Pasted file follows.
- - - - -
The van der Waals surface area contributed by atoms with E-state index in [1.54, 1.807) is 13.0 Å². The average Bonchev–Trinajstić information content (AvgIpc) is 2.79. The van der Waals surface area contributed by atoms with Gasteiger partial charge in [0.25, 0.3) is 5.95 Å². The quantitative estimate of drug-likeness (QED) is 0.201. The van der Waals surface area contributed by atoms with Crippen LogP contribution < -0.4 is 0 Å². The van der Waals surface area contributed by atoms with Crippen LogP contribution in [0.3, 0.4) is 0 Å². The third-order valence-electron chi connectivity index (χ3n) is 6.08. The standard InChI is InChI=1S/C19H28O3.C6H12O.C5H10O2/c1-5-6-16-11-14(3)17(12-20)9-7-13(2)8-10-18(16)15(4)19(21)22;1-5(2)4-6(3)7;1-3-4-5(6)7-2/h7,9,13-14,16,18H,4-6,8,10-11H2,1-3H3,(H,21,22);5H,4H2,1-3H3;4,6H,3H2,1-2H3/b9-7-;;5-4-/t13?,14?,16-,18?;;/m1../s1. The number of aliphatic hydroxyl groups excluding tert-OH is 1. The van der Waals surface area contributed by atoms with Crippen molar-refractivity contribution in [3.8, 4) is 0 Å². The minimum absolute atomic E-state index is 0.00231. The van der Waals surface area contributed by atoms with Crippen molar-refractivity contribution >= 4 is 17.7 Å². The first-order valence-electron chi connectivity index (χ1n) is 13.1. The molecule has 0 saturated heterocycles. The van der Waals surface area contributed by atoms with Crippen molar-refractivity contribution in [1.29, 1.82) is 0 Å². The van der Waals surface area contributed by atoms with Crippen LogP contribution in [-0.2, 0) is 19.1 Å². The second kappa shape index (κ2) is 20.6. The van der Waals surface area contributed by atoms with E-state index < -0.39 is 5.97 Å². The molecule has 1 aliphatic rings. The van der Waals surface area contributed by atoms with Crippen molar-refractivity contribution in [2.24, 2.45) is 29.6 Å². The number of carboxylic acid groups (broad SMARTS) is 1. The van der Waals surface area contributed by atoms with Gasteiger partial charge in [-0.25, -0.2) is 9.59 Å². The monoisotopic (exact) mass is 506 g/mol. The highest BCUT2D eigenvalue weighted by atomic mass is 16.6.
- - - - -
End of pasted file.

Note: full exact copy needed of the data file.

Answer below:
The van der Waals surface area contributed by atoms with E-state index in [1.54, 1.807) is 13.0 Å². The average Bonchev–Trinajstić information content (AvgIpc) is 2.79. The van der Waals surface area contributed by atoms with Gasteiger partial charge in [0.25, 0.3) is 5.95 Å². The quantitative estimate of drug-likeness (QED) is 0.201. The van der Waals surface area contributed by atoms with Crippen LogP contribution < -0.4 is 0 Å². The van der Waals surface area contributed by atoms with Crippen LogP contribution in [0.3, 0.4) is 0 Å². The third-order valence-electron chi connectivity index (χ3n) is 6.08. The standard InChI is InChI=1S/C19H28O3.C6H12O.C5H10O2/c1-5-6-16-11-14(3)17(12-20)9-7-13(2)8-10-18(16)15(4)19(21)22;1-5(2)4-6(3)7;1-3-4-5(6)7-2/h7,9,13-14,16,18H,4-6,8,10-11H2,1-3H3,(H,21,22);5H,4H2,1-3H3;4,6H,3H2,1-2H3/b9-7-;;5-4-/t13?,14?,16-,18?;;/m1../s1. The number of aliphatic hydroxyl groups excluding tert-OH is 1. The van der Waals surface area contributed by atoms with Crippen molar-refractivity contribution in [3.8, 4) is 0 Å². The minimum absolute atomic E-state index is 0.00231. The van der Waals surface area contributed by atoms with Crippen molar-refractivity contribution >= 4 is 17.7 Å². The first-order valence-electron chi connectivity index (χ1n) is 13.1. The molecule has 0 saturated heterocycles. The van der Waals surface area contributed by atoms with Crippen molar-refractivity contribution in [1.29, 1.82) is 0 Å². The van der Waals surface area contributed by atoms with Crippen LogP contribution in [-0.2, 0) is 19.1 Å². The second kappa shape index (κ2) is 20.6. The van der Waals surface area contributed by atoms with E-state index < -0.39 is 5.97 Å². The molecule has 1 aliphatic rings. The van der Waals surface area contributed by atoms with Crippen molar-refractivity contribution in [2.24, 2.45) is 29.6 Å². The number of carboxylic acid groups (broad SMARTS) is 1. The van der Waals surface area contributed by atoms with Gasteiger partial charge in [-0.25, -0.2) is 9.59 Å². The monoisotopic (exact) mass is 506 g/mol. The highest BCUT2D eigenvalue weighted by atomic mass is 16.6.